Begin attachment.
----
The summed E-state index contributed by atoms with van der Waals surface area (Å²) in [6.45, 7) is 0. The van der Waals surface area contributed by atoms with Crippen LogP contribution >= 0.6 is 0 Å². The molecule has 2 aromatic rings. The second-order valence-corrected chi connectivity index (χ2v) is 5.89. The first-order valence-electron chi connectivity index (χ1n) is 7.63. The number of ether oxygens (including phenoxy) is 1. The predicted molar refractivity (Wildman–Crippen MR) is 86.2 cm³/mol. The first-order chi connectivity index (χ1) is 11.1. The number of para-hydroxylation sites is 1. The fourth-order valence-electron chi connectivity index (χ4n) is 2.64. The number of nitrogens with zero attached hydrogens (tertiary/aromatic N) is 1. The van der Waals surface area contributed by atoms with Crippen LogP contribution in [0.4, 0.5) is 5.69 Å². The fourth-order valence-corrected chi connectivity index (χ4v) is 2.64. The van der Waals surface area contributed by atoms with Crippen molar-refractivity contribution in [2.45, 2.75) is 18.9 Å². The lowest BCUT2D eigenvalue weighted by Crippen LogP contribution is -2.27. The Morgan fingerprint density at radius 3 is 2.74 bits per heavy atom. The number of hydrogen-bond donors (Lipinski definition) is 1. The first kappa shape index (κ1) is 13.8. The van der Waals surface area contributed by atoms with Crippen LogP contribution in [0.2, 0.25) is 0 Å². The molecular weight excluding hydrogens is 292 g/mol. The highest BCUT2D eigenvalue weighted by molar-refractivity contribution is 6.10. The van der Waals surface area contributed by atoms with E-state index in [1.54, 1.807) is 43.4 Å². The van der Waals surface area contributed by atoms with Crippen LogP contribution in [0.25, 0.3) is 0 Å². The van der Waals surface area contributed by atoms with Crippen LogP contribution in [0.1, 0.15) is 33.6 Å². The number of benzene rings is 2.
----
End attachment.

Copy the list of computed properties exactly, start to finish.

The summed E-state index contributed by atoms with van der Waals surface area (Å²) in [6.45, 7) is 0. The van der Waals surface area contributed by atoms with Crippen LogP contribution >= 0.6 is 0 Å². The molecule has 2 aromatic rings. The second-order valence-corrected chi connectivity index (χ2v) is 5.89. The first-order valence-electron chi connectivity index (χ1n) is 7.63. The number of ether oxygens (including phenoxy) is 1. The predicted molar refractivity (Wildman–Crippen MR) is 86.2 cm³/mol. The first-order chi connectivity index (χ1) is 11.1. The number of para-hydroxylation sites is 1. The fourth-order valence-electron chi connectivity index (χ4n) is 2.64. The number of nitrogens with zero attached hydrogens (tertiary/aromatic N) is 1. The van der Waals surface area contributed by atoms with Crippen LogP contribution in [0.4, 0.5) is 5.69 Å². The fourth-order valence-corrected chi connectivity index (χ4v) is 2.64. The van der Waals surface area contributed by atoms with Crippen molar-refractivity contribution in [2.45, 2.75) is 18.9 Å². The lowest BCUT2D eigenvalue weighted by Crippen LogP contribution is -2.27. The Morgan fingerprint density at radius 3 is 2.74 bits per heavy atom. The number of hydrogen-bond donors (Lipinski definition) is 1. The first kappa shape index (κ1) is 13.8. The van der Waals surface area contributed by atoms with Crippen LogP contribution in [0.2, 0.25) is 0 Å². The molecular weight excluding hydrogens is 292 g/mol. The highest BCUT2D eigenvalue weighted by molar-refractivity contribution is 6.10. The van der Waals surface area contributed by atoms with E-state index in [1.54, 1.807) is 43.4 Å². The van der Waals surface area contributed by atoms with Crippen LogP contribution in [0.25, 0.3) is 0 Å². The van der Waals surface area contributed by atoms with Crippen LogP contribution in [0.1, 0.15) is 33.6 Å². The number of benzene rings is 2.